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I thought being a music teacher was hard. I was on my feet all day, controlling large masses of middle schoolers, dealing with high school drama, schlepping sound equipment, grading papers, organizing field trips and concerts and productions, and showing up to parent conferences. I was good at teaching, and I loved my students, but it was exhausting. I was so excited when I turned in my keys and my badge to become a loving, purposeful, organized, creative, put-together, nurturing mother. How wonderful it would be!

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And it is indeed wonderful. Especially those first few months, when my newborn’s needs were easily solved with food, sleep, or a diaper change. I was obviously going to be an excellent mother, because God had given me this calling, and I had read every book on the shelf, right? I had two degrees, a wonderful church, and a supportive, intelligent husband! We had saved our money for four years before having kids so that we would be financially prepared! We did everything right! So we were going to be perfect parents, raising perfect little image-bearers as a model family for the Lord’s glory!

Right…?

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How little I knew.

I forgot that God only receives glory when I stop giving it to myself.

And thus began the slow process of the Lord breaking my pride and humbling my spirit. It wasn’t long before I started realizing that my plans for how Julia would behave and how I would train her began backfiring. Everything I told myself I would never let her do (watch TV, sleep in our bed, eat processed foods, nurse herself to sleep, etc.) she has already done. What I thought was early-onset separation anxiety at two months now seems like nothing compared to the panic and tragedy that befalls my daughter if I so much as look in another direction for three minutes. She has gotten sick multiple times, tumbled halfway down the stairs, struggles with sleeping through the night, refuses to drink breastmilk out of any form of bottle or sippy cup, throws her finger food on the floor, and has a non-stop tantrum if anyone but a select handful of people watch her. And most recently, she refuses to sleep in her crib during the day.

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I know there are lots of parents out there who have kids with major health crises, family tragedies, multiple children, financial difficulties, and relational issues, and I know that compared to them my life is cake. God has not called me to pass through those kinds of trials yet, so He has not given me the extra grace required to endure them.

God only gives enough grace for the life to which a person is called, and no extra. This is how He glorifies Himself – by requiring us to depend on His strength made perfect in our weakness.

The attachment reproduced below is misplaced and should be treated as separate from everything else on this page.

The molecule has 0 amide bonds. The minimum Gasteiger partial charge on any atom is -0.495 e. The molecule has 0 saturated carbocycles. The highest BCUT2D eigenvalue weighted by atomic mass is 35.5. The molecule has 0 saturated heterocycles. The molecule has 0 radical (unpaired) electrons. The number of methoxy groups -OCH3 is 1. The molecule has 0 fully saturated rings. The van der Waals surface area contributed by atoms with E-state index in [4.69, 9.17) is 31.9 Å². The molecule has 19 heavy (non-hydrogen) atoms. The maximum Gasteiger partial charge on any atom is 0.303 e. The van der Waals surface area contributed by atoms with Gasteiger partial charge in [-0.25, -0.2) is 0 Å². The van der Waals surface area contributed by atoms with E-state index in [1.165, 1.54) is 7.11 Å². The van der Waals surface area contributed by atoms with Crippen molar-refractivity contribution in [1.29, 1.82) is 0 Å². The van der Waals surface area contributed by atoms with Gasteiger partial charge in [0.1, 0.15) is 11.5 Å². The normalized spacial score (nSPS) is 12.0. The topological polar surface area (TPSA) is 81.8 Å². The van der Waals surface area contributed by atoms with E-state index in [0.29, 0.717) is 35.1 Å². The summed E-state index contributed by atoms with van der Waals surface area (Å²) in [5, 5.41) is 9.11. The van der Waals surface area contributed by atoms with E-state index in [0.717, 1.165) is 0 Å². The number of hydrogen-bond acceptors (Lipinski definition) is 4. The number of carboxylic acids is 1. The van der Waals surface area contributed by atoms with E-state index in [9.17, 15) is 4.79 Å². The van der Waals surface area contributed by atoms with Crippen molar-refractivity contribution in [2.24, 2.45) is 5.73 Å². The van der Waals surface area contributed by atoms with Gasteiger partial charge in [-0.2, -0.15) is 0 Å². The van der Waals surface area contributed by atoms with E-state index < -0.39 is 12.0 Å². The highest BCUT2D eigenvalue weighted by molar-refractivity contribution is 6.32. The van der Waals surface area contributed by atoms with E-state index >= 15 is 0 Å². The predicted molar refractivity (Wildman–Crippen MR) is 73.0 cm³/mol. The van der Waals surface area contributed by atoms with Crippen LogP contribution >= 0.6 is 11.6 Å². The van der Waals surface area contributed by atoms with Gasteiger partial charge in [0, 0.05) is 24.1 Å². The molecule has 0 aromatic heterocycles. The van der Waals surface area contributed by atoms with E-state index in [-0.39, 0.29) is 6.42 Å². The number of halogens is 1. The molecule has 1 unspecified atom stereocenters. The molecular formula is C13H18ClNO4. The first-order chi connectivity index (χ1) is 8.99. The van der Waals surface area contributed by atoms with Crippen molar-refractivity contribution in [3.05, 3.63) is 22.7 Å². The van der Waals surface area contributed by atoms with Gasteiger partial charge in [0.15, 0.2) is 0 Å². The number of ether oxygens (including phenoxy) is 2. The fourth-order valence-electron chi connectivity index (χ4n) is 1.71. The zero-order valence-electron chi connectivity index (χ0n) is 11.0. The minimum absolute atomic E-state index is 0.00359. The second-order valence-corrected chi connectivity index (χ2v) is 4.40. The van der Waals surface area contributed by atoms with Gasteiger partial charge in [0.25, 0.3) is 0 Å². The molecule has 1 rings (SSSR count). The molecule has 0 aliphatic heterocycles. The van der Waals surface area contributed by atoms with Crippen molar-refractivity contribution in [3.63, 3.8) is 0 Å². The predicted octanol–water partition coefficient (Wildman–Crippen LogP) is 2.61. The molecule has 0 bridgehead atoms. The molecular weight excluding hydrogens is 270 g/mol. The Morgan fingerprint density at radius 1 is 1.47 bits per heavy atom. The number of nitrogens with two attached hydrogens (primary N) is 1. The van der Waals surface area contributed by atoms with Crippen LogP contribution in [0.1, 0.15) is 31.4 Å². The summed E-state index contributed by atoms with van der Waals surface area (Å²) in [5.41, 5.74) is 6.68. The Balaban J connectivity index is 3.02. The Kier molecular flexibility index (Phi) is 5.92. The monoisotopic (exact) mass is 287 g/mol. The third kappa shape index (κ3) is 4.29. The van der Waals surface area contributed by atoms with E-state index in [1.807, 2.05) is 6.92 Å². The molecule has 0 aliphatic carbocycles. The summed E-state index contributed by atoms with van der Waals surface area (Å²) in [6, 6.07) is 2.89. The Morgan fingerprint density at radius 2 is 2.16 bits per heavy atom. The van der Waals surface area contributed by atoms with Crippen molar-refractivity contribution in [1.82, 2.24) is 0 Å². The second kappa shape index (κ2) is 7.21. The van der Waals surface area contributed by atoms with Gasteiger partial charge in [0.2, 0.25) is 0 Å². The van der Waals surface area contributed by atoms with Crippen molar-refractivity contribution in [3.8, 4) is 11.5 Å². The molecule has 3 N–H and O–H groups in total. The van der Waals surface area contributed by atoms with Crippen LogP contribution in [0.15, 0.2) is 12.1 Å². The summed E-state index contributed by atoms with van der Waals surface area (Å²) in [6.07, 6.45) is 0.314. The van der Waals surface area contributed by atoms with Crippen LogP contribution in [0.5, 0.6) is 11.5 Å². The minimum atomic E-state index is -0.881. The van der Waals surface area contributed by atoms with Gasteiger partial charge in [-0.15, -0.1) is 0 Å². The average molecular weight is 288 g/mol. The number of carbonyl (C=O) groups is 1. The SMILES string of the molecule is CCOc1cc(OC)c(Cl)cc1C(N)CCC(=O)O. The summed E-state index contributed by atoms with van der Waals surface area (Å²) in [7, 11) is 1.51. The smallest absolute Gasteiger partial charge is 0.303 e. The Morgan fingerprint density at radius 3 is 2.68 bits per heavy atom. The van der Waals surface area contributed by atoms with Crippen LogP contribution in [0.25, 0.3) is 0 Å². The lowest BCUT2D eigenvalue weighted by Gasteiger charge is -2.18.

This past week or so, I have felt like I’m teetering at the very edge of this “one baby grace.” There has been so much crying (on everybody’s part), so many questions, so many wrong decisions, that there have been many moments when I have felt completely broken.

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There are a lot of things that are bothering me deep down inside my sinful heart. The foremost is the realization that I’m not as good of a mother as I thought I was going to be. In fact, I pretty much stink at being a Mom. Every day I’m bombarded with my own failures – “I should have done this…” and “My sister-in-law would never have done that” and “Why didn’t I get this done?” and “Why did I just let her do that?” I get lost in my own sea of real and perceived guilt on a daily basis. Can any of you moms relate to this?

Compounding this problem is the fact that I used to think I was good at teaching – in fact, in my prideful heart, I thought I was really good at being a music educator. And now that I have exchanged my career for the full-time job of mommyhood, it  disturbs me deep down inside that I’m not “good” at this new occupation.

My whole life, I’ve always strived to be the best at everything I did. I was the straight-A student, the obedient daughter, the talented musician, the model Christian.

But I want to be totally honest with you right now and tell you that there have been many moments in recent days when I felt like I was good at nothing. 

I know this is a lie from Satan. And I’m not trying to throw a pity party. But in the moment when my ten-month-old child, who did not sleep through the night last night, and who has been crying all day, stiffens her legs and arches her back in a final screaming protest of her usually-beloved bath, and I have no idea why she is upset or what could possibly be wrong… it is very easy to believe Satan’s lie.

It is in this moment that I am most broken.

But it is also in this moment that I cling most tightly to Jesus.

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And this, dear friends, is why our sovereign, gracious, and loving Lord puts these moments of difficulty in our lives. In this last week, my relationship with the Lord has learned a new passion. My times of (mostly desperate) prayer have been sweeter. God’s Word has penetrated my heart with more power. My worship has been more transparent.

I had already discovered that clinging to my own abilities and qualifications as a mother leaves me more bewildered than when I started. But in the midst of a very hard week, I am seeing how the fruit of brokenness is hope.

My hope is not based on other peoples’ affirmation of what a great job I’m doing or what a wonderful daughter I’m raising. My hope is in the Lord’s ability to move and work in my family despite me. My hope is in Christ and Him alone.